While this article about The Kashmir Files is very informative, there are a few things that made me feel that the article was an attempting to show that the sufferings of Kashmiri Pandits portrayed in the movie are not entirely true (Here are five things ‘The Kashmir Files’ gets wrong about Kashmir). In the fourth paragraph, there is a line that says “memory is not always reliable”. How can the author justify this? No matter how much time passes, such horrific incidents of torture and bloodshed always remain etched in the minds of those who have actually experienced that.

Then the author wrote that the film does not mention that Yasin Malik later gave up arms and professed to be open to talks. He also met Prime Minister Manmohan Singh in 2006. How does it even matter? Can the killing or the torture done by him to those innocent be reversed through those diplomatic and ostensible talks? The article mentions that the exodus and mass killings took place in 1990 when there was Bharatiya Janata Party-supported government at the Centre. While it cannot be completely denied that the VP Singh government was not at fault, the tone of all that happened was set a few years back when there was Rajiv Gandhi’s government at the Centre and Farooq Abdullah was ruling the state. – Madhav Gupta


How come you are writing about the Kashmiri Pandits only after the film’s release? You were quiet for the last 30 years. – Sanjay Bist

Editor’s note: Scroll.in started only in 2014. We have carried several reports on Pandits over the years, including this report, this one and this.


Rather than appreciating and promoting this movie, you are finding mistakes in it. This is very shameful. – Divyanshu Gupta


This is a wonderfully articulated article with apt examples and a clear vision. Keep up the good work. – P Sinha

Who is responsible?

I am a Kashmiri Pandit myself and I noticed something was a bit incorrect in the article as per my understanding (How the BJP is promoting ‘The Kashmir Files’: Modi’s endorsement, tax breaks, leave from work).

“Several Opposition politicians have questioned the factual accuracy of the film and the communal tone of the discussion around it. They have pointed out that the Congress was not in power at the Centre when the Pandit exodus occurred and claimed that the governor of the state who facilitated the flight of the community had been approved by the BJP.”

I think it is worth noting that the Rajiv Gandhi government was in power from 1984 to December 1989, which was the period when troubles in Kashmir really started escalating (including election rigging, and mishandling Jammu Kashmir Liberation Front). All my life, I have heard people in my community blame Rajiv Gandhi for the events that unfolded – so this is not something new brought up in the film.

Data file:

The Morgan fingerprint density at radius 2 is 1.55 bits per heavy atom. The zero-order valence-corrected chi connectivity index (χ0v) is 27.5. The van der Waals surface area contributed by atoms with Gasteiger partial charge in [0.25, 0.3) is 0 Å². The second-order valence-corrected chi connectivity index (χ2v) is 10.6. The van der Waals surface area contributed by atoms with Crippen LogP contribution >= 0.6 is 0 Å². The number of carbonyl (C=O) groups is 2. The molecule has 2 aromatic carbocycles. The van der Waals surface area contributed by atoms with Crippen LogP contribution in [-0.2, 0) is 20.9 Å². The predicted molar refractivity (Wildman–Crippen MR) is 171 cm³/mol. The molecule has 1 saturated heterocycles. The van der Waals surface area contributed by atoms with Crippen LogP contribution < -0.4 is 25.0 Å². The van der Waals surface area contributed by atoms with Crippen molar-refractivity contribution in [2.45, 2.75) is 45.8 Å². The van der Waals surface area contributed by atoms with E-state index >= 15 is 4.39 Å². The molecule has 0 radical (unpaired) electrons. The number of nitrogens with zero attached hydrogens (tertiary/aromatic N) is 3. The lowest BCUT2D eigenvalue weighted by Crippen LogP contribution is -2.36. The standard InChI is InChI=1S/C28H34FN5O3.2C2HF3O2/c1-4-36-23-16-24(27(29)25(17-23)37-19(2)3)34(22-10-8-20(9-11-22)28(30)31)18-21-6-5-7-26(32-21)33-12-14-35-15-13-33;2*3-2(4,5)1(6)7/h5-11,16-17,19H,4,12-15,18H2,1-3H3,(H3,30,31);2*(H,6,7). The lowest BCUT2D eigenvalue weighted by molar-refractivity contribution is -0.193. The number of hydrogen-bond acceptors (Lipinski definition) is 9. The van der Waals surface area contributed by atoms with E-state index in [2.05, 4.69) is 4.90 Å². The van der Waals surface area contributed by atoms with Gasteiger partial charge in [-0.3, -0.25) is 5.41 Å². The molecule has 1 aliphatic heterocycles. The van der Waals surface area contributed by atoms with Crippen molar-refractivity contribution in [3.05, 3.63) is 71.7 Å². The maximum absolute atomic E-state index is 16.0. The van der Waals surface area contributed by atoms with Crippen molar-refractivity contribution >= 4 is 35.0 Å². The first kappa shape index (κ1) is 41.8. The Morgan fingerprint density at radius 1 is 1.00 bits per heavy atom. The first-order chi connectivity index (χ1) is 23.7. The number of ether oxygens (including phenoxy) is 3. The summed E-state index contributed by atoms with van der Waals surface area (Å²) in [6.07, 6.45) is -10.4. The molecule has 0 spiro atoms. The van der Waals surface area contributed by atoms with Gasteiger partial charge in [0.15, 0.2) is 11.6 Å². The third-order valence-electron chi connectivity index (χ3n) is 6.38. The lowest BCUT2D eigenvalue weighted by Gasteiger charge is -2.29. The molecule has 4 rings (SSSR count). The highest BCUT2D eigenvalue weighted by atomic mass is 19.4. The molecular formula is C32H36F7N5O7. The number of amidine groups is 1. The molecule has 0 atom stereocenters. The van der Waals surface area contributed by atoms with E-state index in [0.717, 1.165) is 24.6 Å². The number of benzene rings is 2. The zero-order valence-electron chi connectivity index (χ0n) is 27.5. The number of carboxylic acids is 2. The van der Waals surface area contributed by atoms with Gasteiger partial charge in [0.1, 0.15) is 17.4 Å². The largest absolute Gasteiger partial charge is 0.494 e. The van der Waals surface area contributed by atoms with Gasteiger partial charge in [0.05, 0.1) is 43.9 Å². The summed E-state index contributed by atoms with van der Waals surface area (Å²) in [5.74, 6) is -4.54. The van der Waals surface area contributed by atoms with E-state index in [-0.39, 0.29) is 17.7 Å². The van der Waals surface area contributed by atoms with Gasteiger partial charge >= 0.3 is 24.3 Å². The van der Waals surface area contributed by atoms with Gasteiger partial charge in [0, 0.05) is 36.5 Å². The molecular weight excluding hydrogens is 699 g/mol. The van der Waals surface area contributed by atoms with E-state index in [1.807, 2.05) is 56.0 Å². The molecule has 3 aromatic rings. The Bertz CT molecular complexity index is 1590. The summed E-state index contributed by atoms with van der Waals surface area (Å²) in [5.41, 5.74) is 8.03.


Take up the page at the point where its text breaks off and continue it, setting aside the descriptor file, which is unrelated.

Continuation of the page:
So yes, while technically there was a Janta Dal led government through 1990 followed by another one-year term of the Samajwadi Janta Party, the events that led to the exodus of Pandits in 1989-’90 very much happened under the watch of Congress and National Conference governments – and perhaps even exacerbated by the Centre’s decisions.

While I regret that our community has become a propaganda tool for the Bharatiya Janata Party – and it is not the first time – a large part of it is due to a lack of even-handed reporting regarding the events of 1990 and the preceding years. I think if there was more of a “truth and reconciliation” approach to the conflict by independent media like Scroll.in and The Wire, it would be far more constructive. Ultimately, whether Hindu, Muslim, or others, a lot of people suffered in Jammu, Kashmir and Ladakh since Partition. And I think all those stories need to come out without being weaponised. – Ojas Sarup


You cannot deny the history of atrocities on Kashmiri Pandits. You are criticising the government, but tell me what did you do to stop this genocide on the minorities of Kashmir? What was your role in the 1990s as a responsible fourth estate of democracy? – Upasana Bharadwaj


You have held Governor Jagmohan responsible for the exodus by writing: “the governor of the state who facilitated the flight of the community”. This is a canard. There is not an iota of evidence that Jagmohan facilitated or was responsible directly or indirectly for the exodus. This is a cowardly attempt to deflect the blame from where it should belong, namely the venal and corrupt Abdullahs and Sayeeds of Kashmir and the politicians in Delhi (especially the Nehru family). Governor Jagmohan took office on January 22, 1990, the night that saw the worst massacres and flight of the pandits. – Ramamurthy Sankar